To those who say that with the proliferation of tablets and notebooks, there’s no place in a modern school for desktop PCs, I say, look at the Asus M70AD. It’s a desktop system that exudes power, has all the creature comforts that schools need and has a secret when the lights go out.
Sure, tablets and slim notebooks are good for general everyday tasks, but the M70AD is a powerful machine capable of doing the heavy-duty work at a school or district. Just as appropriate for an in-house programmer or using CAD software as it is for teaching a graphics- or video-editing class, the bottom line is that the M70AD is for those who require a system that is more robust, powerful and dependable than the typical school notebook.
On the downside, at 17.0- 6.9- by 16-inches, it is a lot of computer. The slanted silver tone tower case has a lit on/off switch, pull-down door for drives and front ports. It comes ready for schoolwork with a wired keyboard and optical mouse.
On top there’s a thoughtfully designed tray for a phone or tablet. It not only includes a Near Field Communications (NFC) chip for instant connections and printing, but has a Qi-compatible inductive charge pad so that you’re device will never run out of power.
Inside is one of the most powerful and best equipped systems around with a quad-core 3.4GHz Core i7 processor that can run as fast as 3.9GHz when it needs to. In a world dominated by machines with 2- or 4GB of RAM, the M70AD has 16GB of 1.6GHz RAM chips as well as a 1TB hard drive that’s assisted by 8GB of solid state flash storage; it’s the rare PC these days that includes an optical drive. If its $1,100 price tag makes you balk, Asus has a detuned version with a Core i5 processor and 8GB of RAM for about $800.
Its forte is video with an Nvidia GTX 650 graphics accelerator board that has 1GB of its own video memory. It can also take up to 3GB from the system’s memory banks for a total of 4GB of available video memory, making it perfect for demanding graphics, video and scientific work. While the system can deliver 4K resolution, I only used an HD monitor and a W-XGA projector with the M70AD.
It also has something that the others don’t: the system’s 300-watt power supply has a built-in Uninterruptible Power Supply (UPS). The system can run for about 10 minutes without any external power, but after a minute cuts off the graphics so the display goes blank. Still, it’s enough time to safely and gracefully shut down the system without losing a bit of student or testing data. The best part is that the UPS is all automatic.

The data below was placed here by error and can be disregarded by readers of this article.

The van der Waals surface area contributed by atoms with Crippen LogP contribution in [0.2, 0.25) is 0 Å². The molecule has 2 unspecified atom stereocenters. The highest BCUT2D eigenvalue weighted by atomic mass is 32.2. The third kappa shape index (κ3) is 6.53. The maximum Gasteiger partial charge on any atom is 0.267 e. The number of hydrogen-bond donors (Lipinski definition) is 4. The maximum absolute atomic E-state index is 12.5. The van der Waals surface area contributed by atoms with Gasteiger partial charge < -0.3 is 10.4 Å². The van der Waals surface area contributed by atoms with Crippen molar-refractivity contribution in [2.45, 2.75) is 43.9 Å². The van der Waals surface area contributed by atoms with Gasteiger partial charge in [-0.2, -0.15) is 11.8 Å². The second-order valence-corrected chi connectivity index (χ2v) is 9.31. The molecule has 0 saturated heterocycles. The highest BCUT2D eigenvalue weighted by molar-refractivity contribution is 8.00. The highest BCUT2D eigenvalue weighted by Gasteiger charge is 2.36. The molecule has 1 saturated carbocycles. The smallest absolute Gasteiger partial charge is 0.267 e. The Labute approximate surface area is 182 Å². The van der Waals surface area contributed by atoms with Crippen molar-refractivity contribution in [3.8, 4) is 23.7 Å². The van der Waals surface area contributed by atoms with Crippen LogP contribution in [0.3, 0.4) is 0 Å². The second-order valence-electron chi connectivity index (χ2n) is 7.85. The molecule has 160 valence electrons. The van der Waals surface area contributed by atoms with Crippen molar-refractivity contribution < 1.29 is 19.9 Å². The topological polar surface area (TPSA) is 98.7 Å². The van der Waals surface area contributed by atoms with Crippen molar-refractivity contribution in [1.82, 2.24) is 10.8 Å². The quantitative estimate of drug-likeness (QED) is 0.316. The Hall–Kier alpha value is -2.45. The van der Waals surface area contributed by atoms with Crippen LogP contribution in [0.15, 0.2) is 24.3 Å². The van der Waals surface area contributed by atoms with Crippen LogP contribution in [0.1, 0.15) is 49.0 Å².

You can get inside the case without resorting to picking up a screwdriver and there’s a good reason to do it. There’s a lot of room for future upgrades like changing or adding hard drives and PCIe cards.
One of the best connected PCs anywhere, rather than one or two USB ports, the M70AD has a total of eight, two of which use the faster 3.0 spec; there’s are a pair that are up front for use with a memory key or portable hard drive. It also has a flash card reader (for Secure Digital, CompactFlash and Memory Sticks) as well as a pair of PS/2, HDMI, VGA and DVI video. This system has a wired LAN port as well as 802.11ac WiFi and Bluetooth built-in.
Its audio can blow traditional computers away. Inside is Asus’s Sonic Master hardware and software and the system has audio jacks for a surround sound system.
It all adds up to phenomenal power that puts most desktops to shame. It scored a 2,808.2 on Passmark’s PerformanceTest 8, putting it in the upper echelon of school computers and roughly four-times the performance potential of the typical PC. It not only puts out smooth video but worked well with CAD images and scientific modeling like the University of Colorado’s PHET and NASA’s Eyes Mission simulations, making it a great classroom demo machine.
Even when it is using all its computing potential, the system stayed cool ro the touch and uses about 110 watts of electricity. This adds up to an estimated power bill of about $25 per year (assuming it gets used for six hours for every school day and electricity costs 12 cents per kilowatt hour, the national average).
In addition to Windows 8.1, the M70AD comes with some cool programs, like Fingertapps Instruments (for music lessons) and 32GB on Asus’s online WebStorage system for three years. The Asus Manager consolidates the most important configuration items – from BIOS and driver updates to setting up the power scheme. The system includes a 1-year warranty.
If you need a high-performance system that doesn’t have to move from room to room, the M70AD puts power in its place.
+ High performance
+ Good assortment of ports
+ NFC pad with inductive charging
+ Built-in UPS
+ Powerful Graphics
+ Top configuration